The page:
Global Citizens of America is a new series that highlights Americans who dedicate their lives to helping people outside the borders of the US. At a time when some world leaders are encouraging people to look inward, Global Citizen knows that only if we look outward, beyond ourselves, can we make the world a better place.
Robert Egger wants you to know that when it comes to social consciousness and helping people, he’s no one’s guardian angel: “I’m a tequila swilling, F-bomb dropping sinner, but I’m trying.”
Egger is the founder of LA Kitchen in Los Angeles, a culinary organization that rescues cosmetically imperfect food for a training program for people coming out of foster care and incarceration. The affiliated for-profit social business Strong Food hires program graduates, prioritizes serving healthy meals to seniors, and reinvests profits into the training program.
Previously, Egger founded DC Central Kitchen in Washington, DC which operates on the same model. Since its inception in 1988, the “community kitchen” has produced more than 35 million meals and employed 1,500 men and women full time.
In addition to eliminating hunger and food waste, bridging generational gaps is the core of Egger’s work. He aims to engage younger generations and provide opportunities – the LA Kitchen has a volunteer bill of rights which guarantees organizational transparency and promises Egger will listen to new ideas – while constantly innovating to keep seniors physically and socially active – he wants senior centers, which currently serve as “adult day-care,” to be healthy meal distribution centers.
Egger initially dreamed of changing the world with music. Those dreams didn’t come to fruition, but he has brought a do-it-yourself, punk-rock mentality to the realms of equal employment opportunity, nutrition, and ending food waste.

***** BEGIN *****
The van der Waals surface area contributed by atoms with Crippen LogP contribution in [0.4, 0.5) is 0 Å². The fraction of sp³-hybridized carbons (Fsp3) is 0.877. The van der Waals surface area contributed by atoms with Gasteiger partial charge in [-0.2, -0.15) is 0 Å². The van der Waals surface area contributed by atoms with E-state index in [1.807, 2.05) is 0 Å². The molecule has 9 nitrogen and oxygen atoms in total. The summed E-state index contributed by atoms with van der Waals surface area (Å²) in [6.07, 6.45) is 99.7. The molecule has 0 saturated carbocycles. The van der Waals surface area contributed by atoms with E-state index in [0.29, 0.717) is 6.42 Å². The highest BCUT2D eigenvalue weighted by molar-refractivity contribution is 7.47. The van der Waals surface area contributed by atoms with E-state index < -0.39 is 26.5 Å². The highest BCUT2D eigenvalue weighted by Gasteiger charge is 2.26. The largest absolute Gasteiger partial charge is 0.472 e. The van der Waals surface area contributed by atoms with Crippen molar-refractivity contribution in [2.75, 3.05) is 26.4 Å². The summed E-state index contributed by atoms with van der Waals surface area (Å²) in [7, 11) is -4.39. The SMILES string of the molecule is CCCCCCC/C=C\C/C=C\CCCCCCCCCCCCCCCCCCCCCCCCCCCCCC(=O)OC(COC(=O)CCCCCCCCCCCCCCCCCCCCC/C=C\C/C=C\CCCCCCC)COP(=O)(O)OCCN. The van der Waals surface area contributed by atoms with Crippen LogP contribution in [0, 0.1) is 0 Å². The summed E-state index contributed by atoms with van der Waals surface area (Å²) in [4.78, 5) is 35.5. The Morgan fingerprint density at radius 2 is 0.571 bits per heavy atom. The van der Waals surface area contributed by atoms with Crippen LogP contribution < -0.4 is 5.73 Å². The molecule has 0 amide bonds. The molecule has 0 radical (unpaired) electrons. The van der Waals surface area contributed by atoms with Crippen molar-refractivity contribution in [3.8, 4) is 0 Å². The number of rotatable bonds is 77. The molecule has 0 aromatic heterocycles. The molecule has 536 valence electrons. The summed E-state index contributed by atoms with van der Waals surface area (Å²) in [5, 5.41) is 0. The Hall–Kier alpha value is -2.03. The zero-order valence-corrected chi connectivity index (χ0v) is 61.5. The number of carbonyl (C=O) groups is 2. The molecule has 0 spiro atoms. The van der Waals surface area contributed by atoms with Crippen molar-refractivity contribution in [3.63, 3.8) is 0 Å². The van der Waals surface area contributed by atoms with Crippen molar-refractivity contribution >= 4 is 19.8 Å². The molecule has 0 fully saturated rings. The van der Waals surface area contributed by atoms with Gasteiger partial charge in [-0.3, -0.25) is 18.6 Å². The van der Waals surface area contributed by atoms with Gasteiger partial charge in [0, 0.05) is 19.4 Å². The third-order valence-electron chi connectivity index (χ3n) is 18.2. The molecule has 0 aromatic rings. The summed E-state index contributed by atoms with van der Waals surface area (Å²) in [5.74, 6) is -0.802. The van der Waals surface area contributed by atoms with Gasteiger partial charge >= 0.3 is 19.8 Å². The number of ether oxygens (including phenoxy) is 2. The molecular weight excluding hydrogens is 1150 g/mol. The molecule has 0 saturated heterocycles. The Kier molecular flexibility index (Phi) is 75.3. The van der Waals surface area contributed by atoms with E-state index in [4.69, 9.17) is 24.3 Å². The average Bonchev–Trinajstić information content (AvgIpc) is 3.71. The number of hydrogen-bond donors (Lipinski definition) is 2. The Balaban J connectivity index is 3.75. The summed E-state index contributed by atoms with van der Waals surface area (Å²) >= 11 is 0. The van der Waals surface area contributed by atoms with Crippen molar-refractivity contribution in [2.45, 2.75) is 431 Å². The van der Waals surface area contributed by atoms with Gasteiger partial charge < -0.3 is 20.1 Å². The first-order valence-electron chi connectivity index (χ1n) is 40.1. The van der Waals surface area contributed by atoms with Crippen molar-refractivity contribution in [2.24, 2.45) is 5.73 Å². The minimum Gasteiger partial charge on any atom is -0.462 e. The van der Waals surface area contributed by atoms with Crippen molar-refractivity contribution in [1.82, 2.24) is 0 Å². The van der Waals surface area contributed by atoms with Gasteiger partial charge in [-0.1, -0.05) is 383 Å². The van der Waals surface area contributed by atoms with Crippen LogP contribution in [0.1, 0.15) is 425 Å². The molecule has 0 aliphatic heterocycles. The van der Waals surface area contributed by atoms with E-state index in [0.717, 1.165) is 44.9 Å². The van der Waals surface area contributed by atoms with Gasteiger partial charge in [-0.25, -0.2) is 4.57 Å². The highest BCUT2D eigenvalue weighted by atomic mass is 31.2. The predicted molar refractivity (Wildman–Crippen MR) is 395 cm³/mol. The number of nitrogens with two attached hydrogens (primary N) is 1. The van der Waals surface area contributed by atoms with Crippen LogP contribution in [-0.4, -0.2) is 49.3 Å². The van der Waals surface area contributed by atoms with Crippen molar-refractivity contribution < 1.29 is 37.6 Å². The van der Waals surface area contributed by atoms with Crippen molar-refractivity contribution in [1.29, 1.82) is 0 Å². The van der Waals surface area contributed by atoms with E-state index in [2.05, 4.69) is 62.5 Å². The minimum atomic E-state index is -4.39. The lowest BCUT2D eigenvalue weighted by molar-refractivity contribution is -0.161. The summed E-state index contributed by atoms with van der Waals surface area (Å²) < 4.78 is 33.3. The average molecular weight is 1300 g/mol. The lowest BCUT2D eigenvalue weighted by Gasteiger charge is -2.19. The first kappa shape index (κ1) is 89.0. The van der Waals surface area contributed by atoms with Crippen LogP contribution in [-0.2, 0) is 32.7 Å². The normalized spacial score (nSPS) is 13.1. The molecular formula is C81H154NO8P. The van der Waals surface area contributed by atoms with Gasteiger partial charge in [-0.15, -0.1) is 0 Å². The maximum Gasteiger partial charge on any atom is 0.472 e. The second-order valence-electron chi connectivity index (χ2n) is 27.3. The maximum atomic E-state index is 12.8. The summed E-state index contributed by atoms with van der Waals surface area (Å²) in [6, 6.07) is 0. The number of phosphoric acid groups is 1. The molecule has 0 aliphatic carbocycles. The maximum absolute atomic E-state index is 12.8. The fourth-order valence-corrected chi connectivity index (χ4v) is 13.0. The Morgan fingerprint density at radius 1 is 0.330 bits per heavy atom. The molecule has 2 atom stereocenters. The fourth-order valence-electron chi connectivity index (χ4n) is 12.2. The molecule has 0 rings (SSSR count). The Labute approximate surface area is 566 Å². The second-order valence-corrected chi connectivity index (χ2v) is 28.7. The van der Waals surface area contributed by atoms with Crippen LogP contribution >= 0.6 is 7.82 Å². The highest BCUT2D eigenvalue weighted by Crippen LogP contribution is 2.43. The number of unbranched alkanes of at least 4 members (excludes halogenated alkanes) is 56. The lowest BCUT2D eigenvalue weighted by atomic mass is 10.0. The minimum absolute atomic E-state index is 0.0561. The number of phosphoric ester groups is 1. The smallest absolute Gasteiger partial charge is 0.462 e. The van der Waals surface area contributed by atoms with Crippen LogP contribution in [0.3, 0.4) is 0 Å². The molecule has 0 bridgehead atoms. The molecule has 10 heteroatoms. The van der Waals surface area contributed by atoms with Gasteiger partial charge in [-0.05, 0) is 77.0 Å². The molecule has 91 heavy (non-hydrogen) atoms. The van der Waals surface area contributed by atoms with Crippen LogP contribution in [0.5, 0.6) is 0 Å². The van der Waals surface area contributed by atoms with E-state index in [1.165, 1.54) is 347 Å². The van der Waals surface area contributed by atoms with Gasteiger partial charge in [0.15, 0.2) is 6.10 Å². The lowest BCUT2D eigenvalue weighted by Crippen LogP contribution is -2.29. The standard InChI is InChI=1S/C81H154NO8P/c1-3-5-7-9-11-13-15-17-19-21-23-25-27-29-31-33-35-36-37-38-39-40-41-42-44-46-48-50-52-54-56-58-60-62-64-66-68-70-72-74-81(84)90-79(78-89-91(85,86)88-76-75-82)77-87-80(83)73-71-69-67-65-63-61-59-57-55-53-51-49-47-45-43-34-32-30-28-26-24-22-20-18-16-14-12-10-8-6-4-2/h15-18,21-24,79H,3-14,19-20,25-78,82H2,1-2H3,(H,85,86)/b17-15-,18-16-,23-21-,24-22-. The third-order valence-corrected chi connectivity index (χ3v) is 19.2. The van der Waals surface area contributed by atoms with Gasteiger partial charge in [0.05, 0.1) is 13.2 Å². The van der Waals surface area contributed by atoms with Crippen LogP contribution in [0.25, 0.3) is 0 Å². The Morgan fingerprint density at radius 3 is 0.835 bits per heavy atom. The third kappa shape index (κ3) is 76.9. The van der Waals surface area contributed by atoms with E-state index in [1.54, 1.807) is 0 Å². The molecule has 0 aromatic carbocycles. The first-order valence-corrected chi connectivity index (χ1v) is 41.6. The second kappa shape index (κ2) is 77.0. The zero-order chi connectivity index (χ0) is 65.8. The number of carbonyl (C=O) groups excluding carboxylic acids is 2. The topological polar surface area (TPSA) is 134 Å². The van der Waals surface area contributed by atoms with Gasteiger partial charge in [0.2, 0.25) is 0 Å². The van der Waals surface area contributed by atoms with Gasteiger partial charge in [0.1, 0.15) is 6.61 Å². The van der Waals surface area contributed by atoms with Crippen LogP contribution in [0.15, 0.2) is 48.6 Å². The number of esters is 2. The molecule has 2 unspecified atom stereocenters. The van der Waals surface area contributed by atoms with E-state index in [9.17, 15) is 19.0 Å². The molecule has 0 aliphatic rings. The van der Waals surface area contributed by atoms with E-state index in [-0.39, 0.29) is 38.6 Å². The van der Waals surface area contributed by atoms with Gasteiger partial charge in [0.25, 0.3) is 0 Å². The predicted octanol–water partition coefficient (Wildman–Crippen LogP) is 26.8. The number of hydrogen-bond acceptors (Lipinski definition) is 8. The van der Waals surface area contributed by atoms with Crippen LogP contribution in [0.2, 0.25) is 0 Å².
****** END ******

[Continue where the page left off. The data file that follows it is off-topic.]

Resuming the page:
Tell me about LA Kitchen and the other work that you’re doing.
LA Kitchen is part of an ongoing, almost 30-year experiment that I’ve been part of that takes food that would have been thrown away and offers men and women, who often our society undervalues, an opportunity to be part of the solution versus the mere recipients of charity.
But it’s also a social enterprise business, it creates jobs to employ some of the graduates of our job training program. From either a for-profit or a non-profit perspective, we’re fiercely dedicated to the idea of serving really healthy meals with an emphasis now more and more on plant-based meals.
How does it operate? Where do you rescue the food from?
I started the DC Central Kitchen in Washington DC in 1988, and built on that model, and made my bones picking up food from restaurants, hotels, and most importantly caterers. I was up at 2:30 in the morning, every morning, going to the backdoor of every Smithsonian Institute, every federal building picking up food that was unserved after big catered events.